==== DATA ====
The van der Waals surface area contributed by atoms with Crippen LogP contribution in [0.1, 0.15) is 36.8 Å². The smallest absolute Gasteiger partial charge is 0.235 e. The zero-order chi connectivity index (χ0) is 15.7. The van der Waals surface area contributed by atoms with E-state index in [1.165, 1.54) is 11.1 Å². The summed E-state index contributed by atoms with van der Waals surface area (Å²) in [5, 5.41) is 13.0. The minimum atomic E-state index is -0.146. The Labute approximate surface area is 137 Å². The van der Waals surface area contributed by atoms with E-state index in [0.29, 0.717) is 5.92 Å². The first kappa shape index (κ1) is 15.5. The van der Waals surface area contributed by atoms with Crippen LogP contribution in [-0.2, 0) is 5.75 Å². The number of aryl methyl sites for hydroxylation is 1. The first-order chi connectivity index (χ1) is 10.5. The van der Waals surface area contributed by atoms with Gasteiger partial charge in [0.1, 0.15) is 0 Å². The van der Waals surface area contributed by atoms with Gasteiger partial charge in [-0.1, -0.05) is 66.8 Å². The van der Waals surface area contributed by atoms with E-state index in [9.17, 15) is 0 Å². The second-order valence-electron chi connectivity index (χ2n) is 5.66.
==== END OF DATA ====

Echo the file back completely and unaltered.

The van der Waals surface area contributed by atoms with Crippen LogP contribution in [0.1, 0.15) is 36.8 Å². The smallest absolute Gasteiger partial charge is 0.235 e. The zero-order chi connectivity index (χ0) is 15.7. The van der Waals surface area contributed by atoms with E-state index in [1.165, 1.54) is 11.1 Å². The summed E-state index contributed by atoms with van der Waals surface area (Å²) in [5, 5.41) is 13.0. The minimum atomic E-state index is -0.146. The Labute approximate surface area is 137 Å². The van der Waals surface area contributed by atoms with E-state index in [0.29, 0.717) is 5.92 Å². The first kappa shape index (κ1) is 15.5. The van der Waals surface area contributed by atoms with Crippen LogP contribution in [-0.2, 0) is 5.75 Å². The number of aryl methyl sites for hydroxylation is 1. The first-order chi connectivity index (χ1) is 10.5. The van der Waals surface area contributed by atoms with Gasteiger partial charge in [0.1, 0.15) is 0 Å². The van der Waals surface area contributed by atoms with Gasteiger partial charge in [-0.1, -0.05) is 66.8 Å². The van der Waals surface area contributed by atoms with E-state index in [9.17, 15) is 0 Å². The second-order valence-electron chi connectivity index (χ2n) is 5.66.